The rental

I blame historical romances for
The house I bought because, of course, Mayfair,
The one in central California, was
a neighborhood well-known to the police;
My house, a duplex on some dirt with junk:
one half a crack den; and the other a hutch
for  a woman who kept broken glass on hand
to climb into her windows. This would be
 
two rents for my retirement, a sinkhole
for my extra cash, a broken cup to catch
my hopes and dreams , like syllables in stressed based feet.
 
To start, I made a list, and then we cleared
the dustpans full of mice and roaches, the pot
in bags inside the closet, the kiddy porn
with blank faced toddlers, the sconces with missing bulbs—
too much for me alone—And then we moved
 
on to the yellow bathtub, the crusty toilet,
the orange spotted basin. . The stove and fridge …
just too far gone, the kitchen cabinets
and all the closets oozing a paste, part grease,
 
part sand, part fecal matter. As we cleaned,
we’d have to stop to fix what strangers broke
at night, the bedroom window nearly pried
out of its frame, the new solar lights knocked off
the eaves, the brick and shards inside the living room,
the human turds at both the doors (again),
and all the while the climbing tenant high
or off her meds, expertly popping out
the kitchen window by twisting at its catch,
and opening to spew alternative selves,
 
which I ignored while dealing with the overpaid
help—the guy who cleared the junk (one rent), the gal
who pressure-washed the walls (another rent),
the licensed electrician of the fans
that spun like blenders and glared like runway lights.
 
But my biggest nag was tucked behind it all:
The backyard, a sad slab of cement—
a little ponchy, very cracked, and hot,
so bare and living it could be a lab.
Still, it made me think of sonnets, so …
 
I had three flower boxes cut and trimmed
in a doublestrand of bricks: in one, the birds
of paradise; inside the other two,
a pair of scented trees; around them all,
a ring of roses, jasmine, lavender,
bright nose-dull agapanthus; and tucked against
 
a corner, on a post, the resin form
of the Guadalupe, the mother of God, the one
who’s standing on an angel and the moon,
who dresses in a cloak of stars, the one
whose comfort is a scold: “Am I not here—
I who am your mother?” I put her there
 
under an arch of metal leaves, beyond
a pool of roses humbled into smalls
around a fountain, there between two mission lamps,
and there before a bench for contemplation.
 
She’s been there, watching for an entire year:
The pair of cats that sprayed new carpeting,
The novice cook who stained the kitchen table
With skillet burns that overlapped into a wreath,
The waffle shoe that snapped my toothpick shrubs
In twos and threes each time I replanted them,
The scrawny dog that spent its time crouched
To crap and crap and crap and crap and crap—
brown crap, black crap, green crap, putty crap, puddle crap—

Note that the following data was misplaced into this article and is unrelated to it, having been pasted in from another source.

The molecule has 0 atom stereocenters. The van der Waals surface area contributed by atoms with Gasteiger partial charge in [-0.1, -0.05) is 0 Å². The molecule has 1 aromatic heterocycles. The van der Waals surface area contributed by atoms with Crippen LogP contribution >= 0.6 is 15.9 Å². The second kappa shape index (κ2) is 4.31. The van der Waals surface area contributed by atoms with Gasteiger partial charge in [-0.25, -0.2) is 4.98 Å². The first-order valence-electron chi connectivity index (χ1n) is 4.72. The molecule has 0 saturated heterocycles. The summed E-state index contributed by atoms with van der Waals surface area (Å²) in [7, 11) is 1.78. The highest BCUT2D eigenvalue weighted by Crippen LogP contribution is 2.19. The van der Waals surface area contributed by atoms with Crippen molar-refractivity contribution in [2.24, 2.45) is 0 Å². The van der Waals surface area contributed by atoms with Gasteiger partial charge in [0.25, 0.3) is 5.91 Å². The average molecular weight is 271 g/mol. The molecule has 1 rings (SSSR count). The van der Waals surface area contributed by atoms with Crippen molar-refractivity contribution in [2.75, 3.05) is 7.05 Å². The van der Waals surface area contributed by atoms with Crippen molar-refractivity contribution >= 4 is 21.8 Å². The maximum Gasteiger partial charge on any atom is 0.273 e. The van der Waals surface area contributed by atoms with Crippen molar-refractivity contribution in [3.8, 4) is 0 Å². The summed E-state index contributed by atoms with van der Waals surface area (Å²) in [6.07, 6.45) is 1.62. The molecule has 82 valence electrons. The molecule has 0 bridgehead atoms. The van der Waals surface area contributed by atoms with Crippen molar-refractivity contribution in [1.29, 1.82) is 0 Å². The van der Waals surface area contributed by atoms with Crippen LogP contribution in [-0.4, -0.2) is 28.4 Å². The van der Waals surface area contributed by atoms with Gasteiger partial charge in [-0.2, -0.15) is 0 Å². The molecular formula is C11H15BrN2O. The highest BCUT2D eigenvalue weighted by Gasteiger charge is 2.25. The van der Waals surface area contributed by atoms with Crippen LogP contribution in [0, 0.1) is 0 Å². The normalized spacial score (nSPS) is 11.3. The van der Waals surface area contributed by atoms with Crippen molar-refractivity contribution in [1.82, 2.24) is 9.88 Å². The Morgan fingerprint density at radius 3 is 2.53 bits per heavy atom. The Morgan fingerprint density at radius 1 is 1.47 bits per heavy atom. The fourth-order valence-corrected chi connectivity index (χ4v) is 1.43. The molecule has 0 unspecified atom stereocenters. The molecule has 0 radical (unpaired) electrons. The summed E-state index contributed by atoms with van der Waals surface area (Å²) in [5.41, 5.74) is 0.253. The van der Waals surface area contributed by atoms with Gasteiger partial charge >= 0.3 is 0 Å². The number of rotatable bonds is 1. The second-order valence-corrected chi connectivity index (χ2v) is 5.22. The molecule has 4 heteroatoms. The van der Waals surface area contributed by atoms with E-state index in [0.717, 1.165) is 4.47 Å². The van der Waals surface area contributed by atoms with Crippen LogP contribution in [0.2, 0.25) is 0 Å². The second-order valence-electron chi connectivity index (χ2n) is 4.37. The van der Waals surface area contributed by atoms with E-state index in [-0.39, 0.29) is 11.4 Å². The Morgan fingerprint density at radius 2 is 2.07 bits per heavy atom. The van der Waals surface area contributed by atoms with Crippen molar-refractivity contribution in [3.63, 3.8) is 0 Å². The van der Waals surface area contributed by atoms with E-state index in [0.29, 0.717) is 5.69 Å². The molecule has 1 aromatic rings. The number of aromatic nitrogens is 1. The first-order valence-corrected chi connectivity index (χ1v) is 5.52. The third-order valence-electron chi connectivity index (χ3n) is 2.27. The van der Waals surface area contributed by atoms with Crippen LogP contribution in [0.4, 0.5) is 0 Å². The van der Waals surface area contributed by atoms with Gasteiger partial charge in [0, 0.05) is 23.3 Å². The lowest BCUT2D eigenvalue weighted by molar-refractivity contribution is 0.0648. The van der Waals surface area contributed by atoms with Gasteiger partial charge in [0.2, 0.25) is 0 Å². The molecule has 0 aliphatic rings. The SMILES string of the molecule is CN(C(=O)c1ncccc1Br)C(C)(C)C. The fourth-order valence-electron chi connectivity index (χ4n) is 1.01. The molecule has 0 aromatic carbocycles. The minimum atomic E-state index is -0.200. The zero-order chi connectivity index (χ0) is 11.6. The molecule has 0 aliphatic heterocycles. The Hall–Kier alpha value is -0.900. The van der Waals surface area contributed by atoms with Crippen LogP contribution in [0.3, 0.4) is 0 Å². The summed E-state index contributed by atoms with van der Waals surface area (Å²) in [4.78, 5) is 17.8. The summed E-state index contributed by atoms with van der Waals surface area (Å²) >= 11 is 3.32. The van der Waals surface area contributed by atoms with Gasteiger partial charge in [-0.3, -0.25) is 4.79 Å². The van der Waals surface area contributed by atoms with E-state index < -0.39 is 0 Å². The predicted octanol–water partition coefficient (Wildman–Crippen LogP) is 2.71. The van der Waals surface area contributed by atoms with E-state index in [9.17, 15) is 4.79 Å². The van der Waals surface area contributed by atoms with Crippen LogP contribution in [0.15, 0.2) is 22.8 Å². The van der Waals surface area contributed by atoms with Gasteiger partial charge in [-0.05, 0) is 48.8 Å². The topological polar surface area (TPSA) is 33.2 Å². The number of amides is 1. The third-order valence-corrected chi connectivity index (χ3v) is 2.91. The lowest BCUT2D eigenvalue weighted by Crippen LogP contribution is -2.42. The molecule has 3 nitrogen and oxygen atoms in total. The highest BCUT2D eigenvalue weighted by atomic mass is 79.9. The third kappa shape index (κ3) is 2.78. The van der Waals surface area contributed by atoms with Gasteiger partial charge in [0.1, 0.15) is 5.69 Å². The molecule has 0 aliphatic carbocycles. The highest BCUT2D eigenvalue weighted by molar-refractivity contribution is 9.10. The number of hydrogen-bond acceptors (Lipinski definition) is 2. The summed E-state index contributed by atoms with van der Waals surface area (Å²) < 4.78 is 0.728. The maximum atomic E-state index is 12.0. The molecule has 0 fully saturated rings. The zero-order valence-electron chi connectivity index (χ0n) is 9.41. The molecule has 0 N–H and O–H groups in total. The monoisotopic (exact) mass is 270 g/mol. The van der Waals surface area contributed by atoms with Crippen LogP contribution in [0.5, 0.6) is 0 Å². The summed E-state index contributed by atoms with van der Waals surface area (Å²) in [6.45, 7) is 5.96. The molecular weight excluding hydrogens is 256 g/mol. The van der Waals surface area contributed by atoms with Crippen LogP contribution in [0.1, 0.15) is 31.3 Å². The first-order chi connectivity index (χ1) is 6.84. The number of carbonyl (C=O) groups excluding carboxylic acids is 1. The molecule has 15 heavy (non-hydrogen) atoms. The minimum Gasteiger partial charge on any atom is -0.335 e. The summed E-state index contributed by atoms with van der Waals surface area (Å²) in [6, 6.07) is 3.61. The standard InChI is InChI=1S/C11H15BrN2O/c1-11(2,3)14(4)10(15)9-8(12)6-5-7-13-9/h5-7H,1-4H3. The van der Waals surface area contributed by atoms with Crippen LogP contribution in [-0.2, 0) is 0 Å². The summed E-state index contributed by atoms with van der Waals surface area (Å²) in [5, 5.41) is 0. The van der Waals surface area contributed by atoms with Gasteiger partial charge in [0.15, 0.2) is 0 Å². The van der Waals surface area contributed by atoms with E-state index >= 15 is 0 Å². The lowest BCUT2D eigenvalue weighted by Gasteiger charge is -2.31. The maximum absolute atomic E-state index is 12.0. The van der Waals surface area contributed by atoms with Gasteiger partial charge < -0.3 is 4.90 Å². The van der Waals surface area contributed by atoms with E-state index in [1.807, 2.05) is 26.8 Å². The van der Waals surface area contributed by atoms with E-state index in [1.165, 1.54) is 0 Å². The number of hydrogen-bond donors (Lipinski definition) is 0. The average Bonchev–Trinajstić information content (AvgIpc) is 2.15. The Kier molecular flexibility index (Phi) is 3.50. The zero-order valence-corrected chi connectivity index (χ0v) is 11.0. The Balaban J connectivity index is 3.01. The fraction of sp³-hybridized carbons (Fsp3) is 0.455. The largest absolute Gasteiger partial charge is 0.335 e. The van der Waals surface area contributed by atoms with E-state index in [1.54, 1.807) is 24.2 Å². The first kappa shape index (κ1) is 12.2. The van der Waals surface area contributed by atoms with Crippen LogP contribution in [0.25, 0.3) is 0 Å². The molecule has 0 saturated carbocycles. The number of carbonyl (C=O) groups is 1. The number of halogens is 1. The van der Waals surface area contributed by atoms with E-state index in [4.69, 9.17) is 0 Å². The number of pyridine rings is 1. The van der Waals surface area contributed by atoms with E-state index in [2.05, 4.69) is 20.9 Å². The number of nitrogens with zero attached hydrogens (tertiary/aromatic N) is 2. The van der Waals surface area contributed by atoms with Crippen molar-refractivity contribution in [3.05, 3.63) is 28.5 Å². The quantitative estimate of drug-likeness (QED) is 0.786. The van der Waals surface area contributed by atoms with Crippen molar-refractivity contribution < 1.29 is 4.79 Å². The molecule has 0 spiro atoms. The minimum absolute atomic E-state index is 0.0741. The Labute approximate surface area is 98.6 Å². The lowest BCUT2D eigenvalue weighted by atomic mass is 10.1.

on pavement, bricks, flowers, the water drips,
the finger marked glass blades the tenant pulled
out of the ground when she couldn’t get inside,
the sagging roof, the rusting swamp coolers, the two
dead branches from a tree that shades the house,
both large, stretched out above the carport, dark
against the sky, like twin swords of Damocles,
the couplet from a poem about to end,
or fingers pointing from art or random shit.

 

Taking shape

Knitting starts with a loop,
sometimes a knot. In either case, it’s a hole
in space small enough
to catch another hole and then another
hole until a line … and then a plane or a tube is formed,
 
as solid as the back of a sweater,
as thick as a mitten, as sheer
as a pair of silk stockings, worked
closed for modesty
or eyeleted for summer lace.
 
But there’s more than that.
There’s starting
with the loop and line, looping
that line into a ring, weaving
a tail into the hole, stacking holes
onto more holes and crowding
more holes between to draw
shapes around the central space:
 
For hexagons that lie flat, increase
1 stitch on 2 sides of 6
stitches over rounds divisible by 3 so that every 6th
round there is a total of 24
 
more stitches, like the 24 hours in a day
or the 24 months in 2 years
or the 24 years of adulthood between
youth and middle age.
 
The 24 is important
because the ratio has to be
an average of 8 every other round,
and so is the 6 because 6 is the number of sides
 
the form aspires to be.
 
1 increase on 2 sides of 4 stitches over even
rounds makes a square;
1, on 1 side of 8 makes an octagon, a wheel
With spokes if they alternate, a swirl if they’re kept
on 1 side or the other all the time,
 
in either case motion, speed, ineluctability.
It’s knowing how
to work it out:
 
1 stitch on both sides of 3 over 2
rounds, with 1 round at rest, for a triangle;
 
1 stitch on 2 sides of 5 over every 2nd
and 5th of 5 for a pentagon;
 
1 stitch on both of 7
over every 3rd, 6th, and 9th
of 10 for a heptagon;
 
1 on 2 of 9
over the 4th and 9th of 9
for a nonagon
(who knew?);
 
for a decagon, both sides
of 10 over every 5th;
 
and for an undecagon, (11 sides,
not the opposite of 10), 1
on 2 sides of 11
over the 5th, 10th, 16th,
and 22nd of 22.
 
A circle is just a duplication
of all stitches on rounds that are the double
of the 1 increased
before, starting with 2: 4, 8,
16, 32, 64 ….
 
always the 8,
always the spaces,
always the spiral until
 
it's bound
off into a solid self.
 


Ana Garza G'z has an M. F. A. from California State University, Fresno, where she teaches part-time. Sixty-five of her poems have appeared in various journals and anthologies, most recently in _The New Verse News_. She also works as an interpreter and translator.
 

ANA GARZA G'Z

 

 

 

 Hemisfair LB Johnston Mixed media 6x9

Hemisfair
LB Johnston
Mixed media
6x9